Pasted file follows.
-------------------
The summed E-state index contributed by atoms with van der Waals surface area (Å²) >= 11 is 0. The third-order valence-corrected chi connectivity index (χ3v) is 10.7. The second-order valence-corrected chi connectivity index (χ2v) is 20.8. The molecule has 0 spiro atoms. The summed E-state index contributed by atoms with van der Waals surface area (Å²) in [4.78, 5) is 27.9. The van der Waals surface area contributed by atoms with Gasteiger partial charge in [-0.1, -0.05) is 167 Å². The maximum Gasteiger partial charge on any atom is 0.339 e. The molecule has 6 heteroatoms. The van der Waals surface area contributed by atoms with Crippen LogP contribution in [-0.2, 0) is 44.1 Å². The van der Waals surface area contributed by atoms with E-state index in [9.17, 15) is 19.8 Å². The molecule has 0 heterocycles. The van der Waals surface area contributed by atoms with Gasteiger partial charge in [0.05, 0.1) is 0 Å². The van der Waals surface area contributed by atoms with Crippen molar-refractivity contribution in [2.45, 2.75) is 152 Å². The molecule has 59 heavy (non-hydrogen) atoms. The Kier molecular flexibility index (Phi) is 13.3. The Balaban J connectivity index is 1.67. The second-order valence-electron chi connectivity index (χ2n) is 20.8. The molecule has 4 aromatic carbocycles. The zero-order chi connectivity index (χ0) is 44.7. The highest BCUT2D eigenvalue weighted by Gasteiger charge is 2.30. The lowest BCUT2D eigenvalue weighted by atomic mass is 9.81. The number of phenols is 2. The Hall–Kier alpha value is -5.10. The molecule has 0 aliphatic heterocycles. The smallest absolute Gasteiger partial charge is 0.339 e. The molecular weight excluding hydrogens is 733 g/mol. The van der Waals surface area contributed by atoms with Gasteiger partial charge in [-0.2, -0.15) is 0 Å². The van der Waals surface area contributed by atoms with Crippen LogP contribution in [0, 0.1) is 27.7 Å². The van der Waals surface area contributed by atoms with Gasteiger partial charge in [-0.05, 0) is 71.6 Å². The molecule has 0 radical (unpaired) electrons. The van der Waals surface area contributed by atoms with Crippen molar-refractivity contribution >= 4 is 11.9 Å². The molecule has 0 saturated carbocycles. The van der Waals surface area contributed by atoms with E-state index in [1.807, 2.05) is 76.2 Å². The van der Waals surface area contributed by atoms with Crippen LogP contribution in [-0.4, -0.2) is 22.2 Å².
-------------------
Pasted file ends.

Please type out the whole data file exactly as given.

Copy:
The summed E-state index contributed by atoms with van der Waals surface area (Å²) >= 11 is 0. The third-order valence-corrected chi connectivity index (χ3v) is 10.7. The second-order valence-corrected chi connectivity index (χ2v) is 20.8. The molecule has 0 spiro atoms. The summed E-state index contributed by atoms with van der Waals surface area (Å²) in [4.78, 5) is 27.9. The van der Waals surface area contributed by atoms with Gasteiger partial charge in [-0.1, -0.05) is 167 Å². The maximum Gasteiger partial charge on any atom is 0.339 e. The molecule has 6 heteroatoms. The van der Waals surface area contributed by atoms with Crippen LogP contribution in [-0.2, 0) is 44.1 Å². The van der Waals surface area contributed by atoms with E-state index in [9.17, 15) is 19.8 Å². The molecule has 0 heterocycles. The van der Waals surface area contributed by atoms with Gasteiger partial charge in [0.05, 0.1) is 0 Å². The van der Waals surface area contributed by atoms with Crippen molar-refractivity contribution in [2.45, 2.75) is 152 Å². The molecule has 59 heavy (non-hydrogen) atoms. The Kier molecular flexibility index (Phi) is 13.3. The Balaban J connectivity index is 1.67. The second-order valence-electron chi connectivity index (χ2n) is 20.8. The molecule has 4 aromatic carbocycles. The zero-order chi connectivity index (χ0) is 44.7. The highest BCUT2D eigenvalue weighted by Gasteiger charge is 2.30. The lowest BCUT2D eigenvalue weighted by atomic mass is 9.81. The number of phenols is 2. The Hall–Kier alpha value is -5.10. The molecule has 0 aliphatic heterocycles. The smallest absolute Gasteiger partial charge is 0.339 e. The molecular weight excluding hydrogens is 733 g/mol. The van der Waals surface area contributed by atoms with Gasteiger partial charge in [-0.2, -0.15) is 0 Å². The van der Waals surface area contributed by atoms with Crippen LogP contribution in [0, 0.1) is 27.7 Å². The van der Waals surface area contributed by atoms with Gasteiger partial charge in [-0.05, 0) is 71.6 Å². The molecule has 0 radical (unpaired) electrons. The van der Waals surface area contributed by atoms with Crippen molar-refractivity contribution >= 4 is 11.9 Å². The molecule has 0 saturated carbocycles. The van der Waals surface area contributed by atoms with E-state index in [1.807, 2.05) is 76.2 Å². The van der Waals surface area contributed by atoms with Crippen LogP contribution in [-0.4, -0.2) is 22.2 Å².